THE VICE PRESIDENT: Now, what my point is that I don't think anybody saw it coming.
Q: Who was?
THE VICE PRESIDENT: If they add --
Q: Was it the SEC? Or was it a lack of regulation like everybody is claiming? Or down the road will we see something completely different?
THE VICE PRESIDENT: I don't know. I kind of don't want to get into the business of casting aspersions on anybody. I don't think we can be that precise about it. But I do think, in terms of when it happened, that we did respond very aggressively. And that's when we came up with the TARP program and the initial authority for the Secretary of Treasury, and work with the Federal Reserve to basically rescue the financial system and send it back on a proper course. And I think that it's been generally successful. The process isn't complete yet. Obviously, some of it has still got to be worked out.
Separate and apart from that, but related obviously, is the recession. We had many years of continued economic growth, periodically, we have recessions. I think the financial system contributed to that to some extent, but we find ourselves simultaneously with having had to deal with the financial crisis and a significant recession.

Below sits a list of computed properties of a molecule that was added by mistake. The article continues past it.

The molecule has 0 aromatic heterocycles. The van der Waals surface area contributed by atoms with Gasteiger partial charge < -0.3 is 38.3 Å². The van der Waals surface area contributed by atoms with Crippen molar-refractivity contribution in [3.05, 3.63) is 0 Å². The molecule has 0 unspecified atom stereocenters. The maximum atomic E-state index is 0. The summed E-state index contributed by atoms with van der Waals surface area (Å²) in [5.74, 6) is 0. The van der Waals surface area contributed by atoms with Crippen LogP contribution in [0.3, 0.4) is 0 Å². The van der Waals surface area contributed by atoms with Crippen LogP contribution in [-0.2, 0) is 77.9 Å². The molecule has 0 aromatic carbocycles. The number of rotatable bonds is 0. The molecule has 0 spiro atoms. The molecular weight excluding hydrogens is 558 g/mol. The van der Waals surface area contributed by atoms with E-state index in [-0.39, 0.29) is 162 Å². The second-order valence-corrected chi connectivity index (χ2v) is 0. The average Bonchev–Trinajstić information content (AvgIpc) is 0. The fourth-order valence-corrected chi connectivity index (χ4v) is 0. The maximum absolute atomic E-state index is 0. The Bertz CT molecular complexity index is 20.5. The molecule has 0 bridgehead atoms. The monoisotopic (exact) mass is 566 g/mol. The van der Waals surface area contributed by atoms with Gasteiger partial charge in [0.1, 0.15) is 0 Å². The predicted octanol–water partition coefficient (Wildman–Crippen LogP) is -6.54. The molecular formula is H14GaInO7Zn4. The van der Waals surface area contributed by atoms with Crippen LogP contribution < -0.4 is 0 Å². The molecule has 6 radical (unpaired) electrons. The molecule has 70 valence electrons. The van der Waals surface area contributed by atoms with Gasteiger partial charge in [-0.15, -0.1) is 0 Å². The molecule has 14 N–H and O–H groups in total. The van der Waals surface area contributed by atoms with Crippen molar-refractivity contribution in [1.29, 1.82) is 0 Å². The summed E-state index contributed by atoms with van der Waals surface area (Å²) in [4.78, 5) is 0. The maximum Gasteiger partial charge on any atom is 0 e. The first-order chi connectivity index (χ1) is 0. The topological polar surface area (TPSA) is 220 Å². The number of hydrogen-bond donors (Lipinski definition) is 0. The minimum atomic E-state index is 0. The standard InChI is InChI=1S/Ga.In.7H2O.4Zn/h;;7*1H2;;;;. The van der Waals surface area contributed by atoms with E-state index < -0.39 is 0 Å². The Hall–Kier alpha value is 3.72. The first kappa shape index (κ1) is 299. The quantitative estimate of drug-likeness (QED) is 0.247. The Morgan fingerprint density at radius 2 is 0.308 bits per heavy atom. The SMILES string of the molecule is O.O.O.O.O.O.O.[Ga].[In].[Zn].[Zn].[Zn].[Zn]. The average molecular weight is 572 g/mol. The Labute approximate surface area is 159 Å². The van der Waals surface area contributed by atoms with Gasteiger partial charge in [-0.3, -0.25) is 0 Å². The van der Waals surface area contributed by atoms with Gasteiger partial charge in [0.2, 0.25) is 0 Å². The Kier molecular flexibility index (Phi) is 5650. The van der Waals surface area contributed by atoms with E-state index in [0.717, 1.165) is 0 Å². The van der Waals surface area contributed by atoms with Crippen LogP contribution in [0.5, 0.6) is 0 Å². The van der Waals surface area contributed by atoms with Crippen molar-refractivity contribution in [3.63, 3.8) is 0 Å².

Q: Is there any reason why the administration didn't feel it owes any kind of apology at all to the American people? I mean, there's a lot of people who are -- who their 401(k)s are a disaster. People are upside down in their mortgages. I know people who have lost their houses. And they're working people like me. I mean, it's affecting a lot of people --
THE VICE PRESIDENT: It is.
Q: And now they're saying unemployment could be up to ten percent. I mean, does the -- does the President feel any need to apologize on that front, or do you think he needs to?
THE VICE PRESIDENT: No, I don't think he needs to apologize. I think what he needed to do was to take bold, aggressive action, and he has.
Q: Okay, one real quick question on oil. You've talked a lot about -- the President has talked a lot about weaning ourselves from foreign -- dependence on foreign oil. But over the past eight years, we know our dependence has gone up. Is that -- why hasn't -- why haven't we been able to pull back at all from that?
THE VICE PRESIDENT: We had a pretty good proposal. We put together a task force that I've chaired. In May, I think we published our recommendations, in May of '01. And we had great difficulty getting the Congress to approve it. But it would have expanded our production here in the U.S. It would have encouraged conservation. It would have supported new technologies. We've got bits and pieces of it enacted over the years. But when it got right down to it, Congress wasn't prepared to support tough action. In fact, we decreased our imports.
Q: Do you think the gas prices -- gas prices obviously have fallen drastically.
THE VICE PRESIDENT: They have fallen dramatically. They went up --
Q: It doesn't cost me nearly as much to fill my tank. So is that going to reduce the pressure on politicians to change policies?